I seem to be on a bit of a Robert Hamer kick at the moment. Having recently enjoyed Pink String and Sealing Wax, I decided to give The Long Memory (1952) a spin. While the former is a Gothic/Victorian noir which may stretch the definition for purists, the latter is the real deal. It has the contemporary setting, stark photography and relentlessly downbeat moodiness that should satisfy all who have a penchant for dark cinema. The story is classic noir wherein an innocent man is persecuted for a crime he has not committed and subsequently finds himself consumed by his thirst for revenge on those responsible for his plight.
Phillip Davidson (John Mills) has just been released from prison, having served twelve years for murder. An early flashback establishes that he had been wrongfully convicted, and that the false testimony of his then fiancee (Elizabeth Sellars) played a significant part in securing that conviction. In a neat twist, it also transpires that the treacherous fiancee has, in the intervening years, married the policeman originally in charge of Davidson’s case (John McCallum). Aware of the fact that Davidson still bears a grudge, the authorities track him Kent where he takes up residence in an abandoned barge along the desolate Thames estuary. As Davidson grimly sets about the task of seeking out his former tormentors the action alternates between his search and the slow unravelling of the idyllic domesticity of the policeman’s life. Running parallel to this is the development of a relationship between Davidson and a refugee girl (Eva Bergh) working as a waitress in a dingy cafe. This plot thread is not mere romantic padding but an essential element that clearly demonstrates just how deep Davidson’s scars run. By the end of the movie the quest for revenge has transformed into more of a journey towards spiritual redemption.
The acting is out of the top drawer all round with the only weak link in the chain being Elizabeth Sellars. Her performance comes across as even more wooden given the emotional depth shown by almost everyone else around her. John Mills does a fine understated turn in the lead role. The scenes he plays in the old barge with Eva Bergh have such a touching and heartrending quality. These are two people who have spent so long living within themselves that the effort of reaching out to another is close to physically painful. John McCallum is also fine as the decent cop who gradually comes to realise that the woman he married is not all she seems, and who must resign himself to the fact that his career cannot continue if he’s to come out of it all with any sense of honour intact. There’s plenty of good support from a selection of familiar British character actors; special mention going to Michael Martin Harvey as Mills’ slightly kooky neighbour.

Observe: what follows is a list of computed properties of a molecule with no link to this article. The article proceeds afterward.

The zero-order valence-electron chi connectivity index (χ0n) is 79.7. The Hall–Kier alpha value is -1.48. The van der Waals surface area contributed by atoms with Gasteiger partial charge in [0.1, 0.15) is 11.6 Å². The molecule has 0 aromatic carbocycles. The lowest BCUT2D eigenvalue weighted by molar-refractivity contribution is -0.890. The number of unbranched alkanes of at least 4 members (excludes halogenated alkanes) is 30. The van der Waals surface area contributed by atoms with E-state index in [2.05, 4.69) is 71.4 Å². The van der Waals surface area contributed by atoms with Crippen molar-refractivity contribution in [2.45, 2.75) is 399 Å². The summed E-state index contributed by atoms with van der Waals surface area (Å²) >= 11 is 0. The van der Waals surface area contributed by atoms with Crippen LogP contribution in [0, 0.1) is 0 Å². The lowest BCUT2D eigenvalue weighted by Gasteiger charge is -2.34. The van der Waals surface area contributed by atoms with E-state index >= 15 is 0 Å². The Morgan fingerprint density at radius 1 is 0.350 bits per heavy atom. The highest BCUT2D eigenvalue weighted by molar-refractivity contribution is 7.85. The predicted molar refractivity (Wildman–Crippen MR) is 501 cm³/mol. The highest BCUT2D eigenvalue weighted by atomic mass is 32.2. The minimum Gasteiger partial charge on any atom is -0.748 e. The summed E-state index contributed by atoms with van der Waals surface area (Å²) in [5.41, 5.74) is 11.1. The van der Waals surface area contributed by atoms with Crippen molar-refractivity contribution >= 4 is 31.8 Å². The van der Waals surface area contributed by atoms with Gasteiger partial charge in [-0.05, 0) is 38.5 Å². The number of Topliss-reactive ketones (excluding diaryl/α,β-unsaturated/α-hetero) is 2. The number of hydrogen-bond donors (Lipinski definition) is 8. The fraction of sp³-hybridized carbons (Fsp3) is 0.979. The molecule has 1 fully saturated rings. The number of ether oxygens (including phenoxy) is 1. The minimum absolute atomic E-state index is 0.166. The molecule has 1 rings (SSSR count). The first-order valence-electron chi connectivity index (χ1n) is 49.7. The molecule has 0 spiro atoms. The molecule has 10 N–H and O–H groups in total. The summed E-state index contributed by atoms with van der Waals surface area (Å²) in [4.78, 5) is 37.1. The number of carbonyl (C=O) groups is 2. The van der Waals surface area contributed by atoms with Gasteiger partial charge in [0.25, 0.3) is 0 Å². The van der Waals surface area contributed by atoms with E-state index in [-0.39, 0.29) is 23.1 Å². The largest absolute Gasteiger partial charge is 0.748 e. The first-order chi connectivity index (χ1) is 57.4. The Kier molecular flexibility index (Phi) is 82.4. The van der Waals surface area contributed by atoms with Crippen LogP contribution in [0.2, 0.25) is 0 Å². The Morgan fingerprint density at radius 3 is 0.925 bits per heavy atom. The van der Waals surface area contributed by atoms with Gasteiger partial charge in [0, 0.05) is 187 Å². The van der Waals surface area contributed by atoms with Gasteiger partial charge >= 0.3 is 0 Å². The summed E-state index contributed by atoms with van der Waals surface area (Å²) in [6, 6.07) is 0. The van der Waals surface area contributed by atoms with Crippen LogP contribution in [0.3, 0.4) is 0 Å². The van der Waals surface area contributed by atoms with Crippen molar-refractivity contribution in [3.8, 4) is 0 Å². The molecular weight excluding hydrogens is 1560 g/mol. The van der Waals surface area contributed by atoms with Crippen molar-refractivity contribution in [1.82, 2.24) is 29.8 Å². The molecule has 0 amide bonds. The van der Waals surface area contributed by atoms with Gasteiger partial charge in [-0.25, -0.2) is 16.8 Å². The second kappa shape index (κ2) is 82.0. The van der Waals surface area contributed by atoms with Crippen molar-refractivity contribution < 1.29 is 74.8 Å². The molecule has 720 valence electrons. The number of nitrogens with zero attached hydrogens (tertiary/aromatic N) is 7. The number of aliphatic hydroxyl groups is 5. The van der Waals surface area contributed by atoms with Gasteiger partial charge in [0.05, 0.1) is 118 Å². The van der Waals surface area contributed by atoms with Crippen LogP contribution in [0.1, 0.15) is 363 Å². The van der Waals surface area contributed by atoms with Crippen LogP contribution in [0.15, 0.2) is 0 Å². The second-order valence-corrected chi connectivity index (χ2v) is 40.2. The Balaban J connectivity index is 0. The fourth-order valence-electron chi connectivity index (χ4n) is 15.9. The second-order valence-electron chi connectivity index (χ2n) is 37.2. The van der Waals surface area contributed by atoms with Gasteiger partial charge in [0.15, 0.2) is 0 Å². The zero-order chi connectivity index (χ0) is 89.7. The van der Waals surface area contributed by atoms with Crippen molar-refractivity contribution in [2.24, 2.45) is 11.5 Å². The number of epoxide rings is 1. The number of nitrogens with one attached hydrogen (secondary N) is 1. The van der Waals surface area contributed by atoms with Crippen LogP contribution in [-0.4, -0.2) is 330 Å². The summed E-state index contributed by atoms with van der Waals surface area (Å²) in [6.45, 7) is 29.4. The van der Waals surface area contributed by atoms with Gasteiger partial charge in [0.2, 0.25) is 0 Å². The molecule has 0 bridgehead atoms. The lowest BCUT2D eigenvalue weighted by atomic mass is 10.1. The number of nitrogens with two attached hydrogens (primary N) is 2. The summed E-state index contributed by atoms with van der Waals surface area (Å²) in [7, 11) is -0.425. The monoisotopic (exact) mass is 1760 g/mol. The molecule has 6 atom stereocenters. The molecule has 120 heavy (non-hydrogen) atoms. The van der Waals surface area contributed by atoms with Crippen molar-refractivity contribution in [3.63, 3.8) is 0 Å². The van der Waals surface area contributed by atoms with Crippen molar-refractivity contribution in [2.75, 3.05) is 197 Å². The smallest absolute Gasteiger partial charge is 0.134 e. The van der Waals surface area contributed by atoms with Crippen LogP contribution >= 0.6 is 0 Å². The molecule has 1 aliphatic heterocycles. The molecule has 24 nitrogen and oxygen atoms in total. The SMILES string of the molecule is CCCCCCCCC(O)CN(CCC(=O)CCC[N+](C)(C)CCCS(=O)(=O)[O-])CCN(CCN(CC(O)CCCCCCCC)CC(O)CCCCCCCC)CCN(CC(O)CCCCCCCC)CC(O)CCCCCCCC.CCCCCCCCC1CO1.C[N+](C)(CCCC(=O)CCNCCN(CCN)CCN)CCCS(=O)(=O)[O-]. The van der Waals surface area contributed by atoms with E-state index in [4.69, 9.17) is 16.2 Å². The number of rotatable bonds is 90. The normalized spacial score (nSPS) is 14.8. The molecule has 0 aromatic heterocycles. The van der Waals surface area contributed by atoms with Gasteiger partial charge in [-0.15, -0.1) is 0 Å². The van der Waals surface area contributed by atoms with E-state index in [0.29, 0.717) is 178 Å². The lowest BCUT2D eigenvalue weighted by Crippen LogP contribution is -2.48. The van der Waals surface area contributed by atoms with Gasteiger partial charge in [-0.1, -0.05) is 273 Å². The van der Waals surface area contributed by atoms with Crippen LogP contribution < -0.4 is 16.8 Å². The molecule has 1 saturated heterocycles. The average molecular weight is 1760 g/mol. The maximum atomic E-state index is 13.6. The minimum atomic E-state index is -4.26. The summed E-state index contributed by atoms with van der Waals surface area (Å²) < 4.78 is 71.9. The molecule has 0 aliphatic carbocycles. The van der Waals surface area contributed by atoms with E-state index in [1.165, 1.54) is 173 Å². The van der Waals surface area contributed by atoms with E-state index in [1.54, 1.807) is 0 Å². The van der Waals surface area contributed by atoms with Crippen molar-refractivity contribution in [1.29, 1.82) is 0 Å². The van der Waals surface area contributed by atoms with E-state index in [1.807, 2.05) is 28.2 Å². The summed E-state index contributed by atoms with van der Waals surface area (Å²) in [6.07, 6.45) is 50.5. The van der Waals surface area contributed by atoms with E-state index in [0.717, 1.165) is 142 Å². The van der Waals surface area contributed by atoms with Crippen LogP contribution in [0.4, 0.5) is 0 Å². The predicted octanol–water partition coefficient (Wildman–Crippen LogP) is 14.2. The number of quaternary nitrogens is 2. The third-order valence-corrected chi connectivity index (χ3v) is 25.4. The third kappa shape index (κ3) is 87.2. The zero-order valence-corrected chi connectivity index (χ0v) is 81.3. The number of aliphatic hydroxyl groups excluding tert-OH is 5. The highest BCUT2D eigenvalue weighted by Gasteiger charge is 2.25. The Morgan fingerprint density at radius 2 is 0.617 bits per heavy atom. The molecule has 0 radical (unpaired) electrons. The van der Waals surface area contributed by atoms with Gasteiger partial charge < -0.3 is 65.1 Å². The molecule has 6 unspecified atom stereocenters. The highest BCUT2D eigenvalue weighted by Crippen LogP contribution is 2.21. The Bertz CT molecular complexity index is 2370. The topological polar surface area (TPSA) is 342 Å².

Where Pink String and Sealing Wax suffered from an undisciplined and unfocused script, The Long Memory can boast tighter writing and pacing. Hamer moves his camera around effectively and makes maximum use of the barren Kent coastline. He also controls the flow of the story very well, and cuts tellingly between the gradual flowering of the Mills/Bergh relationship and the simultaneous disintegration of Sellars and McCallum’s. All of this is backed up by the excellent cinematography of Harry Waxman who manages to throw in some welcome deep focus shots.
The Long Memory is currently only available on DVD as part of the John Mills Centenary Collection II from ITV DVD in R2. The set is a bit pricey but it does offer a good selection of Mills films and is worth checking out. This movie comes on its own disc and, while not perfect, gets a pretty good transfer. There’s optional subs, production notes and a gallery included. I hadn’t seen this film for a number of years and had forgotten what an underrated little gem it is. I give it a big thumbs up and recommend it wholeheartedly.